Lebanon’s government steps down after Beirut explosion

By August 11, 2020

Lebanon (MNN) — Over the weekend, Lebanese began taking to the streets for angry protests, even clashing with police. All this comes in the wake of the Beirut explosion that killed at least 200 people, injured thousands, and left over 300,000 people without homes.

Monday night, the Lebanese Prime Minister and his government stepped down. Tom Atema of Heart For Lebanon says, “That’s a lot of what the protests and the politicians are trying to say: ‘Listen, we’ve been yelling about this since October that this is a corrupt country. And you might have fooled my grandfather and my father, but you’re not fooling us. You all need to go.'”

Many Lebanese were deeply affected by French President Emmanuel Macron’s visit to Beirut on Friday. Pictures show him walking through the streets, embracing protestors. Many Lebanese have repeated the same sentiment: this is something our politicians and leaders would never have done. “As the weekend was beginning, the French Prime Minister was there and that was a sign of solidarity. ‘We’re for all for you. We’re going to help you.’ But it’s quickly turned into, ‘Can we become a colony of France again?’”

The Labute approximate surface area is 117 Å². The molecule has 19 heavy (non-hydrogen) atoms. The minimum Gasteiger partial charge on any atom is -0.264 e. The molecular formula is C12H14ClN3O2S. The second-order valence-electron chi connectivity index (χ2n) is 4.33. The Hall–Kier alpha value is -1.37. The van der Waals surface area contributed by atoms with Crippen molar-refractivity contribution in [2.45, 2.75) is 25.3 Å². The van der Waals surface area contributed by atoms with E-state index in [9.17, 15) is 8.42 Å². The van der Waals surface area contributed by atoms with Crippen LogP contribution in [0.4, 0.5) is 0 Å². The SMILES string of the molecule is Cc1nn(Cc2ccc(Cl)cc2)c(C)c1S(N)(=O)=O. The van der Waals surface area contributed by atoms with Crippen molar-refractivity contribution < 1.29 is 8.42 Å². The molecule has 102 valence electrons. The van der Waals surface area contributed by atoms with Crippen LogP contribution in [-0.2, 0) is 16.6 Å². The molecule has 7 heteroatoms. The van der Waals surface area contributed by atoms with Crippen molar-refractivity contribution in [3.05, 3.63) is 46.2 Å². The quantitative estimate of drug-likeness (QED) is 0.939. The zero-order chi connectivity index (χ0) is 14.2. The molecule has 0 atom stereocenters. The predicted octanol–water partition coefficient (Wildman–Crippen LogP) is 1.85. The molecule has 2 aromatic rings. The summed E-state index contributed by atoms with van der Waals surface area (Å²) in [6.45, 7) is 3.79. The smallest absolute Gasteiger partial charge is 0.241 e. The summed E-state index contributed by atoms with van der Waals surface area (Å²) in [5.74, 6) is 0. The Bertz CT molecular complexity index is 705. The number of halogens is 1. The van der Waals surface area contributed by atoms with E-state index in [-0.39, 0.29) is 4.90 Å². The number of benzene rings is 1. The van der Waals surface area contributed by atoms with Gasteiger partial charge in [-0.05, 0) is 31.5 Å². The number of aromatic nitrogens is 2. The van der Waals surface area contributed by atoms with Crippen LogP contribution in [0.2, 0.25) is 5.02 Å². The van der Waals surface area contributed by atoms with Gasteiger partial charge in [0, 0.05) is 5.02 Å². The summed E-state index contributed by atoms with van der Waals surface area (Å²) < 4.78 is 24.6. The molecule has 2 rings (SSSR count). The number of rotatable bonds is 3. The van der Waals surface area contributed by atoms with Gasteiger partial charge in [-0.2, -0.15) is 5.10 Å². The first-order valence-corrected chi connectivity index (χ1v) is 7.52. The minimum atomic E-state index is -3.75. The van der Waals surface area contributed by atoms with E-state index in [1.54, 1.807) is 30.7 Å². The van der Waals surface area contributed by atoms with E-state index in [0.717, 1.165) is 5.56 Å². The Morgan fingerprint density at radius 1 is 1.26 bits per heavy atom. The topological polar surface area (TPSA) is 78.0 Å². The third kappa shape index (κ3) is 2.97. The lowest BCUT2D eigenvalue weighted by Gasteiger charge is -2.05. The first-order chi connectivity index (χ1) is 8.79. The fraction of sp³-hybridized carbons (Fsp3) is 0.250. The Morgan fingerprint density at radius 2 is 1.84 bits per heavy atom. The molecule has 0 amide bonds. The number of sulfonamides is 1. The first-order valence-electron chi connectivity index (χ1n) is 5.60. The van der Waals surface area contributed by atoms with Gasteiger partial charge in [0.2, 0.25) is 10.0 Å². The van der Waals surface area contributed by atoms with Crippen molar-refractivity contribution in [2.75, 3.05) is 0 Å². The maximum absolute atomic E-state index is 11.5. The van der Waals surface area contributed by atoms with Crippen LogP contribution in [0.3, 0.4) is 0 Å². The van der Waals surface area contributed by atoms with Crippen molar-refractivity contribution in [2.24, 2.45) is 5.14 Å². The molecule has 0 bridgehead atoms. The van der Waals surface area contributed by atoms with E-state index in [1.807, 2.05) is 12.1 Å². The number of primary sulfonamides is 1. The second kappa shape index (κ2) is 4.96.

Heart For Lebanon workers cleaning up after the explosion. (Photo courtesy of Heart For Lebanon on Facebook)

Aid to Lebanon

France and the United Nations have organized millions of dollars in aid to Lebanon. The world leaders also insist that these relief measures be administered to the people directly so as to avoid further corruption from the Lebanese government.

And this help is desperately needed. Atema says, “It’s estimated that 250 to 300,000 children will starve to death between now and the end of 2020 and that 75% of the Lebanese population total population (that includes the refugees) will need some kind of financial or physical aid to survive before the end of the year.”

Atema describes Lebanon’s situation as the biggest humanitarian crisis he has ever seen. But he also says people can find hope in Jesus Christ.

That’s why Heart For Lebanon is working with churches in the blast radius to rebuild their communities. “We feel there are at least 800 families that we would love to support, can support, and are ready to do so through those local churches.”

Pray for Lebanon. The country stands in desperate need of better leadership. Pray for Christians in Lebanon, that by the way they care for people after the explosion, many would be drawn to Christ.



The header image shows damaged buildings in Beirut after the explosion. (Photo courtesy of Arab Baptist Theological Seminary on Facebook)

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